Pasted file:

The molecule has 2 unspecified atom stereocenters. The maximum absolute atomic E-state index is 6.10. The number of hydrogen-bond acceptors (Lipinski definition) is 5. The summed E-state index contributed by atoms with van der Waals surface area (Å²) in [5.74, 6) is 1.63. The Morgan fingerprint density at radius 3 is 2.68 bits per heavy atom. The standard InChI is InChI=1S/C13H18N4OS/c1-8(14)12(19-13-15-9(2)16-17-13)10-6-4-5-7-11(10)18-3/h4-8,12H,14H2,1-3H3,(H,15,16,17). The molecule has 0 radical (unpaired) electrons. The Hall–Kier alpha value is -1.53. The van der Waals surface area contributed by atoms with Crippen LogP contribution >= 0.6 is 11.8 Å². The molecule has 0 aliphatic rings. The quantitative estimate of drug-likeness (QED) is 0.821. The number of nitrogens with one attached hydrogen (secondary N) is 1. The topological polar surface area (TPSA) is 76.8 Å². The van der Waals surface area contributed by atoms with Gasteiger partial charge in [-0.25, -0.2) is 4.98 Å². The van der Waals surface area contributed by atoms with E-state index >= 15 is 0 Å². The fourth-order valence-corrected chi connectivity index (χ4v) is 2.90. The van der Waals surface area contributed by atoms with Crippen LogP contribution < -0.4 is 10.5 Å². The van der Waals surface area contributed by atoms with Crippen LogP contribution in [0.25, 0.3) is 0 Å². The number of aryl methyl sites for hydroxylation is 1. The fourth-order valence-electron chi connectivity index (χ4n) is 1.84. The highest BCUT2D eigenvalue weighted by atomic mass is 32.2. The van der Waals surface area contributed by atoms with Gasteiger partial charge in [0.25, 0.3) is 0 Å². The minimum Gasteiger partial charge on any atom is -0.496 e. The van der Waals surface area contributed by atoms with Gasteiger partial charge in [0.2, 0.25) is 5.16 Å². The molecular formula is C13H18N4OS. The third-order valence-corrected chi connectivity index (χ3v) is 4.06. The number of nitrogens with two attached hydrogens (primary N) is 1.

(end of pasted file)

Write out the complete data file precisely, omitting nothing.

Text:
The molecule has 2 unspecified atom stereocenters. The maximum absolute atomic E-state index is 6.10. The number of hydrogen-bond acceptors (Lipinski definition) is 5. The summed E-state index contributed by atoms with van der Waals surface area (Å²) in [5.74, 6) is 1.63. The Morgan fingerprint density at radius 3 is 2.68 bits per heavy atom. The standard InChI is InChI=1S/C13H18N4OS/c1-8(14)12(19-13-15-9(2)16-17-13)10-6-4-5-7-11(10)18-3/h4-8,12H,14H2,1-3H3,(H,15,16,17). The molecule has 0 radical (unpaired) electrons. The Hall–Kier alpha value is -1.53. The van der Waals surface area contributed by atoms with Crippen LogP contribution >= 0.6 is 11.8 Å². The molecule has 0 aliphatic rings. The quantitative estimate of drug-likeness (QED) is 0.821. The number of nitrogens with one attached hydrogen (secondary N) is 1. The topological polar surface area (TPSA) is 76.8 Å². The van der Waals surface area contributed by atoms with Gasteiger partial charge in [-0.25, -0.2) is 4.98 Å². The van der Waals surface area contributed by atoms with E-state index >= 15 is 0 Å². The fourth-order valence-corrected chi connectivity index (χ4v) is 2.90. The van der Waals surface area contributed by atoms with Crippen LogP contribution < -0.4 is 10.5 Å². The van der Waals surface area contributed by atoms with Crippen LogP contribution in [0.25, 0.3) is 0 Å². The number of aryl methyl sites for hydroxylation is 1. The fourth-order valence-electron chi connectivity index (χ4n) is 1.84. The highest BCUT2D eigenvalue weighted by atomic mass is 32.2. The van der Waals surface area contributed by atoms with Gasteiger partial charge in [0.25, 0.3) is 0 Å². The minimum Gasteiger partial charge on any atom is -0.496 e. The van der Waals surface area contributed by atoms with Gasteiger partial charge in [0.2, 0.25) is 5.16 Å². The molecular formula is C13H18N4OS. The third-order valence-corrected chi connectivity index (χ3v) is 4.06. The number of nitrogens with two attached hydrogens (primary N) is 1.